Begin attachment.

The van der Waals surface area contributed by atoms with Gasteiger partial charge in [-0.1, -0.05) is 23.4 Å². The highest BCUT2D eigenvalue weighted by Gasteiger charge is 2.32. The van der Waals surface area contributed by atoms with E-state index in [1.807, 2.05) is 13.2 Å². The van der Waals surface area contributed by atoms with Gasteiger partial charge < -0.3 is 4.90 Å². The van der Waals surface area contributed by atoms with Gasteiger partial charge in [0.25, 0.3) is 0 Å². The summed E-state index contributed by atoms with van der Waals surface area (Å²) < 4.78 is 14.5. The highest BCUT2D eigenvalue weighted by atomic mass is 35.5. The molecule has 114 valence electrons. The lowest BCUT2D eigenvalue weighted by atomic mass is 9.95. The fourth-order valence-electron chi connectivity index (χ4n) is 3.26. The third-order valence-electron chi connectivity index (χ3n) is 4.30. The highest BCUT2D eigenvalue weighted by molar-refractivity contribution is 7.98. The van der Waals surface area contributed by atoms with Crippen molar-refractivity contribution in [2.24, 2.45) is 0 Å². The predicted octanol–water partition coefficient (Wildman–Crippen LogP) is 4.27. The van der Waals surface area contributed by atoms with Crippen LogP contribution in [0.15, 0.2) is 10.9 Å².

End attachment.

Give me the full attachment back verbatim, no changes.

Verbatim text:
The van der Waals surface area contributed by atoms with Gasteiger partial charge in [-0.1, -0.05) is 23.4 Å². The highest BCUT2D eigenvalue weighted by Gasteiger charge is 2.32. The van der Waals surface area contributed by atoms with E-state index in [1.807, 2.05) is 13.2 Å². The van der Waals surface area contributed by atoms with Gasteiger partial charge < -0.3 is 4.90 Å². The van der Waals surface area contributed by atoms with Gasteiger partial charge in [0.25, 0.3) is 0 Å². The summed E-state index contributed by atoms with van der Waals surface area (Å²) < 4.78 is 14.5. The highest BCUT2D eigenvalue weighted by atomic mass is 35.5. The molecule has 114 valence electrons. The lowest BCUT2D eigenvalue weighted by atomic mass is 9.95. The fourth-order valence-electron chi connectivity index (χ4n) is 3.26. The third-order valence-electron chi connectivity index (χ3n) is 4.30. The highest BCUT2D eigenvalue weighted by molar-refractivity contribution is 7.98. The van der Waals surface area contributed by atoms with Crippen molar-refractivity contribution in [2.24, 2.45) is 0 Å². The predicted octanol–water partition coefficient (Wildman–Crippen LogP) is 4.27. The van der Waals surface area contributed by atoms with Crippen LogP contribution in [0.15, 0.2) is 10.9 Å².